Young Borders sports stars have a passport to success

Pupils from Edenside Primary School in Kelso, Kelso High School and athlete Guy Learmonth promote the new "Passport" scheme to encourage children use local leisure facilities.
Pupils from Edenside Primary School in Kelso, Kelso High School and athlete Guy Learmonth promote the new "Passport" scheme to encourage children use local leisure facilities.

SPORTWISE Borders kids are gearing up for a year of activity in celebration of the London 2012 Olympics.

Primary school children from all over the region have signed up to the 2012 Olympic Passport scheme, while 22 secondary pupils are working tirelessly as London 2012 Young Ambassadors (YAs) within their cluster areas to promote not only the Games but also sport and active health in the Borders area.

Both initiatives are being run in conjunction with Active Schools and Border Sports and Leisure Trust.

The Young Ambassadors programme was initially introduced down south before developing up through Scotland and into the Borders.

In 2009, four Kelso High School pupils, Kirsty Hill, Ben Leslie, Anna Ramsay and James Stewart piloted the scheme with great success and now the school boasts four platinum, two gold and two Adistar silver ambassadors. Pupils on the platinum level act as mentors for those on gold and silver.

In 2010, sports retailers Adidas gave their backing to the programme, allowing it to expand further and giving all local secondary schools the opportunity to recruit two pupils to act as Adistar ambassadors.

Gold ambassador Jack Bayram was forced to give up playing rugby following a back injury but is now training to be a referee.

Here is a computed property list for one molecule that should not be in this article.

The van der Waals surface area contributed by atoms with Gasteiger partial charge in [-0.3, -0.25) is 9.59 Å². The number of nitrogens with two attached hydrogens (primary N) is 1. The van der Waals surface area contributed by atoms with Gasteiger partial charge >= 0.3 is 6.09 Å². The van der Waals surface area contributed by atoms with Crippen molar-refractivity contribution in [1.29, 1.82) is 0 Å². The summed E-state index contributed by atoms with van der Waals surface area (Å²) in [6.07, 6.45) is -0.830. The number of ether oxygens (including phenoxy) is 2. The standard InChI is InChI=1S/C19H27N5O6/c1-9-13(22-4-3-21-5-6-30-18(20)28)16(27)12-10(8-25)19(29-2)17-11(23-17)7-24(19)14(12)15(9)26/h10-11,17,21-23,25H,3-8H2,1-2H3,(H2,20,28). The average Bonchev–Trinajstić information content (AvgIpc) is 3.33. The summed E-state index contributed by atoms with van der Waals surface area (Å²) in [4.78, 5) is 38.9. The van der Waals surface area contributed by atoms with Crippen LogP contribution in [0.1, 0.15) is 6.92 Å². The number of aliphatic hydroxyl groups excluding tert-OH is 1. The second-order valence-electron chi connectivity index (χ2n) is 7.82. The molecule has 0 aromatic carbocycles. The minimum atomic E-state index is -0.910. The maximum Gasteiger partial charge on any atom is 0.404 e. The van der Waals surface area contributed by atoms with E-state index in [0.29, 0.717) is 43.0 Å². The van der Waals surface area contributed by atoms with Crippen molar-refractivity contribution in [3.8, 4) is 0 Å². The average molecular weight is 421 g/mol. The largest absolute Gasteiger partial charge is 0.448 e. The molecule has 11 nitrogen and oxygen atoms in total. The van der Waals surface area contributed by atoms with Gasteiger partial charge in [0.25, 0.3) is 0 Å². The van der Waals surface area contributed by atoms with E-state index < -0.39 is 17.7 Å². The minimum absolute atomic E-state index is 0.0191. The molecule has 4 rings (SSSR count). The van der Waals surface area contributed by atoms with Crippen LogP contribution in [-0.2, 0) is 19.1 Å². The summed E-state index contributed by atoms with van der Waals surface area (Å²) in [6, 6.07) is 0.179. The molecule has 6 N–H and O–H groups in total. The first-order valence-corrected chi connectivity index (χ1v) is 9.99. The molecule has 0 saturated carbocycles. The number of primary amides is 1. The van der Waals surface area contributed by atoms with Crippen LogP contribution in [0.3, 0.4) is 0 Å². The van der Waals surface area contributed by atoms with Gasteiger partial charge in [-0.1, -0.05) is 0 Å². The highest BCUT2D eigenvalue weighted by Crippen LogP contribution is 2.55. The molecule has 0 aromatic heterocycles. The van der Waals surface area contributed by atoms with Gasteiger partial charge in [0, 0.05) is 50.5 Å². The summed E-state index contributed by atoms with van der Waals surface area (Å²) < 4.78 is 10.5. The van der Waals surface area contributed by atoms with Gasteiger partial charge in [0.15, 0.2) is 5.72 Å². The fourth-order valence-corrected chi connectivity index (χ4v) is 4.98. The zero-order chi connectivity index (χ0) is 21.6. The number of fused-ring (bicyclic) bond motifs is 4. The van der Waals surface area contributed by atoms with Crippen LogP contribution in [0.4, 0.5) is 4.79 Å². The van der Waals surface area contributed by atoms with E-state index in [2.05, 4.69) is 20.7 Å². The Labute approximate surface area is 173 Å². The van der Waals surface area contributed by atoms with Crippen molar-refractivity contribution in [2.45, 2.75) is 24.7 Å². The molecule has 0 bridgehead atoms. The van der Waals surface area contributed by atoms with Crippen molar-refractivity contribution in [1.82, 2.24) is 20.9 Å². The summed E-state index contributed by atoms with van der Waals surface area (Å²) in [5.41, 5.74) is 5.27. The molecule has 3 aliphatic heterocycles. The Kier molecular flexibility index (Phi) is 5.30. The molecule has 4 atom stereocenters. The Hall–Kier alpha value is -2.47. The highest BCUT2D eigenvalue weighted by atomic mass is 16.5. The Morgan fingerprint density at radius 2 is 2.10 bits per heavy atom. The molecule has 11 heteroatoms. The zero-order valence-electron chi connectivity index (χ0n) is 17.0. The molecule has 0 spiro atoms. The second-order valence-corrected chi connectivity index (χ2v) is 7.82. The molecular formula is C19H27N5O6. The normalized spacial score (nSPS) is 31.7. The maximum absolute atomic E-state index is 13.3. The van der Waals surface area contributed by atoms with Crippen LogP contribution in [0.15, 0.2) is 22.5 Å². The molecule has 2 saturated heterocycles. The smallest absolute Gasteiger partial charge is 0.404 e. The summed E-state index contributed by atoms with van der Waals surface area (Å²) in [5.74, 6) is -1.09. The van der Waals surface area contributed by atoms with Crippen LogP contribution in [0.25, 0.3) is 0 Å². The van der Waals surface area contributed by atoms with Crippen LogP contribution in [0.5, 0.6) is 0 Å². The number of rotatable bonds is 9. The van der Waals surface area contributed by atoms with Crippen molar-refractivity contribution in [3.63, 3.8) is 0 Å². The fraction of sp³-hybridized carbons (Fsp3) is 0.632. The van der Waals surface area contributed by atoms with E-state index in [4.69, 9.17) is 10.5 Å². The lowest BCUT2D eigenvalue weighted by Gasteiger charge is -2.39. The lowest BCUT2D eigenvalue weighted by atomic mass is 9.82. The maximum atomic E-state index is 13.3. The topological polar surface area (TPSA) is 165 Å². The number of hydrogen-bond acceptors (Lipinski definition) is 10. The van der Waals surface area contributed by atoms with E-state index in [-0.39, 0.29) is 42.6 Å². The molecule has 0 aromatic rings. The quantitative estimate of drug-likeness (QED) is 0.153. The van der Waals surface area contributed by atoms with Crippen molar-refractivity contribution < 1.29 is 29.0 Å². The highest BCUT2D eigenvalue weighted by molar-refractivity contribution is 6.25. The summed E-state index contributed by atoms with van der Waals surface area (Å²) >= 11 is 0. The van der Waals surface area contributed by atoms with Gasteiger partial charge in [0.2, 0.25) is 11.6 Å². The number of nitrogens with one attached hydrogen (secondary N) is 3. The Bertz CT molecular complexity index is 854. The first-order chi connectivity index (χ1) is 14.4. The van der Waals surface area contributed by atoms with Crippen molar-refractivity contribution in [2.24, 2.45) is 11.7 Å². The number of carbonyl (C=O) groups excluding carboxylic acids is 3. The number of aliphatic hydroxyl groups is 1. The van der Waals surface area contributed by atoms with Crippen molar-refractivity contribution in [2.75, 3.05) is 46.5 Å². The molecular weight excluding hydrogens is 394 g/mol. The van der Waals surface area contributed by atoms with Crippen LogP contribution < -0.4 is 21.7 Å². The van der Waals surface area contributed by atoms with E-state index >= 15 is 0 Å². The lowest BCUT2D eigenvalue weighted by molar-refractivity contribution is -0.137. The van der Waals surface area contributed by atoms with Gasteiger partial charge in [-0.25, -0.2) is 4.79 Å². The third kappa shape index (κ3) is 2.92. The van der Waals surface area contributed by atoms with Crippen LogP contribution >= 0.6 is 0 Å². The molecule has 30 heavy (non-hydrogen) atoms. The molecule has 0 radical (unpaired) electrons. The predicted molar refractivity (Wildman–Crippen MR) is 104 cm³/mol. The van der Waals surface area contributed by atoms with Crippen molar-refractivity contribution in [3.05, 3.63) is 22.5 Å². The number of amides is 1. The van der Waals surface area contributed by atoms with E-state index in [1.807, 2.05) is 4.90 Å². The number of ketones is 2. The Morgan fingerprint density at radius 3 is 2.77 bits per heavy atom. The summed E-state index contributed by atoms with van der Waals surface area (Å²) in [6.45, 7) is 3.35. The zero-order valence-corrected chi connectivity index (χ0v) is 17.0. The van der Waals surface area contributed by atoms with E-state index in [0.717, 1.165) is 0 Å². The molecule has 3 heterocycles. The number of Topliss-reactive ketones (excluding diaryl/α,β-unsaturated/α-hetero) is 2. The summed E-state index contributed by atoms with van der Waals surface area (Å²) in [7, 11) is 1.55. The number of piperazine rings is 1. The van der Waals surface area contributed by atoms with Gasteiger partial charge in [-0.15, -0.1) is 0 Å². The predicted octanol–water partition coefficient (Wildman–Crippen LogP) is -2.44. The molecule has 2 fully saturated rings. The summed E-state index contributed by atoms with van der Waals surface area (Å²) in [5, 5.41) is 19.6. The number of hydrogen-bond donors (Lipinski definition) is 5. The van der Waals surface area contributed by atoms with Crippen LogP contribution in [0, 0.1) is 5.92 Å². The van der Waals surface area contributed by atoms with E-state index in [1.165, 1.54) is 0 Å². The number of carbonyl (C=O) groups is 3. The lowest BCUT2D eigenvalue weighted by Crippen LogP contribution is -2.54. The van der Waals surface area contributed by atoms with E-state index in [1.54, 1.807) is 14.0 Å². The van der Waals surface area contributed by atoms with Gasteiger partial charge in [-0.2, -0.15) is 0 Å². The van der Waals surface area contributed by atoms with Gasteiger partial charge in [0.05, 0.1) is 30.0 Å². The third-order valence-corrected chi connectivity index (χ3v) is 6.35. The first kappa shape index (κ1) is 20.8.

He told us: “One of our aims is to try and introduce sports other than the mainstream ones to the kids and they seem to be really enjoying that.”

Last week, Jack and three of his Kelso High School YA colleagues joined Berwick’s Olympic middle-distance hopeful Guy Learmonth and pupils from Edenside Primary School to promote the Passport Scheme, which was launched on January 5 to celebrate the year of the Games. Every child in the Borders from P4-7 (4,700 in total) were invited to take part, and all have been issued with a passport.

“The Olympic passports are a great idea and hopefully will encourage them to get out there and try different activities,” added Jack.

Each child taking part will receive points for trying each activity. Passports are to be returned to the schools on August 24 when the points will be totalled and bronze, silver or gold medals will be issued.

Since its installation, the ambassadors scheme has proved a huge asset and, working alongside Active Schools, the YA’s have successfully delivered sports clubs in various primary schools, paralympic festivals across all areas and ran an inter-school Olympic hockey event, among many other activities.

Cameron Bryce, who plays rugby and curling, told us: “I have helped coach these age groups in rugby before and doing it on our own like this has a lot more responsibility, but produces great rewards as well.

Cecily Withall and Kate Lesenger both enjoy their hockey and are looking forward to watching their favourite internationals perform in London, but both girls are passionate about learning more of lesser-known sports, as well as some of the disability sports.

“We were at a training session and were learning Boccia from a man in a wheelchair who was an international in the GB team and that was really good,” said Cecily.

“Working with kids is challenging, but really fun as well and has really helped build my confidence,” added Kate.